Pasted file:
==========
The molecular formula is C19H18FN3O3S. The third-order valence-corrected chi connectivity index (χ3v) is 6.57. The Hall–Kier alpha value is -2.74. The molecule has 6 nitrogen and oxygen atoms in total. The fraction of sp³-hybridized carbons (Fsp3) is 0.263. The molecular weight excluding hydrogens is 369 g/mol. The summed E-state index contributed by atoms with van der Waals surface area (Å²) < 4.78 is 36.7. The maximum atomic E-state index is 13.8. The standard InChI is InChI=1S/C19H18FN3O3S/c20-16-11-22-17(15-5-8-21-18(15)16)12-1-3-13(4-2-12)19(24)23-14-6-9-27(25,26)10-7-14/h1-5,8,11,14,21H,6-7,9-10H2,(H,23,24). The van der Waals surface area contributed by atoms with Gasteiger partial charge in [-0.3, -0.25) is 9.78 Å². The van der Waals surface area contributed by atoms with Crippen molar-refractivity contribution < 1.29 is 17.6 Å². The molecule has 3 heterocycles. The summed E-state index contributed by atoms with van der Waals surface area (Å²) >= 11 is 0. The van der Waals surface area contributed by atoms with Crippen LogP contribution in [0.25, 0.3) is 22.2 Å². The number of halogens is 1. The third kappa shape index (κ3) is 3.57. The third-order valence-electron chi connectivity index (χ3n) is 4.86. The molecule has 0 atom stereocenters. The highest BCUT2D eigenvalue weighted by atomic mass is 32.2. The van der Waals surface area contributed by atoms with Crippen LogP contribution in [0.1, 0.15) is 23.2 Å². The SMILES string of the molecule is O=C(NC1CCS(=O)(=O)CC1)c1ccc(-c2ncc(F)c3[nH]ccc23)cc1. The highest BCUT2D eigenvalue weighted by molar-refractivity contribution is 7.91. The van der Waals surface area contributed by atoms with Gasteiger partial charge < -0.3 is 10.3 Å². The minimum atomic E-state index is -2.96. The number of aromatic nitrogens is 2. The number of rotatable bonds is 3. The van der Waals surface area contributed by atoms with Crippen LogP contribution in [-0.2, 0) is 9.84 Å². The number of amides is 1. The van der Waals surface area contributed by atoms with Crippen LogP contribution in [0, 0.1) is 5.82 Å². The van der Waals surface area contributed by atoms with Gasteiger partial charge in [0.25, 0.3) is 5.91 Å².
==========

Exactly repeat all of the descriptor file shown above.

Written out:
The molecular formula is C19H18FN3O3S. The third-order valence-corrected chi connectivity index (χ3v) is 6.57. The Hall–Kier alpha value is -2.74. The molecule has 6 nitrogen and oxygen atoms in total. The fraction of sp³-hybridized carbons (Fsp3) is 0.263. The molecular weight excluding hydrogens is 369 g/mol. The summed E-state index contributed by atoms with van der Waals surface area (Å²) < 4.78 is 36.7. The maximum atomic E-state index is 13.8. The standard InChI is InChI=1S/C19H18FN3O3S/c20-16-11-22-17(15-5-8-21-18(15)16)12-1-3-13(4-2-12)19(24)23-14-6-9-27(25,26)10-7-14/h1-5,8,11,14,21H,6-7,9-10H2,(H,23,24). The van der Waals surface area contributed by atoms with Gasteiger partial charge in [-0.3, -0.25) is 9.78 Å². The van der Waals surface area contributed by atoms with Crippen molar-refractivity contribution < 1.29 is 17.6 Å². The molecule has 3 heterocycles. The summed E-state index contributed by atoms with van der Waals surface area (Å²) >= 11 is 0. The van der Waals surface area contributed by atoms with Crippen LogP contribution in [0.25, 0.3) is 22.2 Å². The number of halogens is 1. The third kappa shape index (κ3) is 3.57. The third-order valence-electron chi connectivity index (χ3n) is 4.86. The molecule has 0 atom stereocenters. The highest BCUT2D eigenvalue weighted by atomic mass is 32.2. The van der Waals surface area contributed by atoms with Crippen LogP contribution in [0.1, 0.15) is 23.2 Å². The SMILES string of the molecule is O=C(NC1CCS(=O)(=O)CC1)c1ccc(-c2ncc(F)c3[nH]ccc23)cc1. The highest BCUT2D eigenvalue weighted by molar-refractivity contribution is 7.91. The van der Waals surface area contributed by atoms with Gasteiger partial charge < -0.3 is 10.3 Å². The minimum atomic E-state index is -2.96. The number of aromatic nitrogens is 2. The number of rotatable bonds is 3. The van der Waals surface area contributed by atoms with Crippen LogP contribution in [-0.2, 0) is 9.84 Å². The number of amides is 1. The van der Waals surface area contributed by atoms with Crippen LogP contribution in [0, 0.1) is 5.82 Å². The van der Waals surface area contributed by atoms with Gasteiger partial charge in [0.25, 0.3) is 5.91 Å².